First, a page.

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Knesset Approves Electoral Reform Measure to Strengthen Major Parties

January 3, 1973
See Original Daily Bulletin From This Date

An electoral reform measure that will strengthen Israel’s major parties at the expense of the smaller ones was approved by the Knesset early this morning after a stormy all-night session marked by mutual recriminations and shouted insults from the floor. The chamber gave a substantial margin to a bill sponsored by the Alignment and Gahal, the two largest parties, that would convert surplus votes into additional Knesset seats for the largest parties.

Surplus votes are those won by a party in national elections which are in excess of the minimum required for a given number of Knesset seats. The new bill would award the extra seats to the party polling the largest total number of votes. Under the present system, the extra seats go to the party with the largest surplus vote.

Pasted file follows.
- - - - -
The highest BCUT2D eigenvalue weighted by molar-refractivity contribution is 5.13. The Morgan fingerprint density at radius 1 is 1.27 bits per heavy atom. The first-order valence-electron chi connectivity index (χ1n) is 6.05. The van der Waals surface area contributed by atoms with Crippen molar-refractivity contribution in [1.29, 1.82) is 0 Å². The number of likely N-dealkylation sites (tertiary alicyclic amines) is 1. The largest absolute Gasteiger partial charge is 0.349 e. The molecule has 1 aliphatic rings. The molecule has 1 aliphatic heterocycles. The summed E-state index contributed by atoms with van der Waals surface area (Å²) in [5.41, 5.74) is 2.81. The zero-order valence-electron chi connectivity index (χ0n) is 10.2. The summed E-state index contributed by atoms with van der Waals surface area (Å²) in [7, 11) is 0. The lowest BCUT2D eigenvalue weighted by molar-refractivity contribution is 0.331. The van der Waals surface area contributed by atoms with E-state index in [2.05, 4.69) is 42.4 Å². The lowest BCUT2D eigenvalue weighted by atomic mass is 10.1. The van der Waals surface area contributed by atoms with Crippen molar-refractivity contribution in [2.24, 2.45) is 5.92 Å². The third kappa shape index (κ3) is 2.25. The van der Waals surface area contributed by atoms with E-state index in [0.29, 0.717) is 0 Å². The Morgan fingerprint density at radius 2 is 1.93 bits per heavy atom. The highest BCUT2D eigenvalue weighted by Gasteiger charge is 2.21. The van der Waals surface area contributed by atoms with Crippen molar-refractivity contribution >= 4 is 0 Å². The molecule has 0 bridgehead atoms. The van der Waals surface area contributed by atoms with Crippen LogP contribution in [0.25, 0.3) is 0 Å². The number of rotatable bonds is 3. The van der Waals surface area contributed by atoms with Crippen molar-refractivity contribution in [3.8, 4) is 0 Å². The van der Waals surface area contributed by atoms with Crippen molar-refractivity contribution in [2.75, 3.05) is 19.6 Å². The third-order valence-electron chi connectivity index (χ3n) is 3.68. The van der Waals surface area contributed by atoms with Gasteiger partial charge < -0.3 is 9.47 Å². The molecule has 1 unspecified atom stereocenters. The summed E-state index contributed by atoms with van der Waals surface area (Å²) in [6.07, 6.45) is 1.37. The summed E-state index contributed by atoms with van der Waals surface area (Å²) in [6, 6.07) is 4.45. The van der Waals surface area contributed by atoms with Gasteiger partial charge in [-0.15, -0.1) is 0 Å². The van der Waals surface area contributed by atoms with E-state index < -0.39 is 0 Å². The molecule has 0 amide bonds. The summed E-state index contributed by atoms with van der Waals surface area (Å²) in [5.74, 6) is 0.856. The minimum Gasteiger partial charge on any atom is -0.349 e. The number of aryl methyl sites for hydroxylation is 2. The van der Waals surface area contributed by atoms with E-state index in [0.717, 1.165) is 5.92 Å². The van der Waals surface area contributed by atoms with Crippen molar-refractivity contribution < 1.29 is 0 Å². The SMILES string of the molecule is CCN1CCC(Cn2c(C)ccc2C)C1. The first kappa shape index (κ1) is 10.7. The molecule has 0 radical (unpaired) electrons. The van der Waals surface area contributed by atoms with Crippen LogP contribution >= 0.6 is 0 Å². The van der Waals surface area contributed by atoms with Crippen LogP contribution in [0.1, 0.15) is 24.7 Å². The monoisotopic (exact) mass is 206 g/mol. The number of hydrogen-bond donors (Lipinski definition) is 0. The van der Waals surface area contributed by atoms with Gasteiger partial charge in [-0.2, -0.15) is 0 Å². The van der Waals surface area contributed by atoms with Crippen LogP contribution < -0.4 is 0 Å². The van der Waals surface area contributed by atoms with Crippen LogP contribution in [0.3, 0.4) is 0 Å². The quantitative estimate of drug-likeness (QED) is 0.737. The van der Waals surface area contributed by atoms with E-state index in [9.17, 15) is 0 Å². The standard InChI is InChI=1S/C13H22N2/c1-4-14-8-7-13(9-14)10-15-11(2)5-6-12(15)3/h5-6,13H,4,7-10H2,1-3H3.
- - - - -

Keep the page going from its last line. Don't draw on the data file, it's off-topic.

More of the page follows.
The bill was bitterly opposed by the small parties, mainly those with four or less seats in parliament. Pandemonium broke out in the chamber when the small factions objected to alleged “steamroller” tactics by Knesset Speaker Israel Yeshayahu to ram through the Alignment-Gahal bill. Yeshayahu refused for 30 minutes to give the floor to the smaller factions on points of order. When he finally relented, the MKs of the minor parties spent another half hour heaping personal abuse on the Speaker, the house committee chairmen and the Alignment in general.

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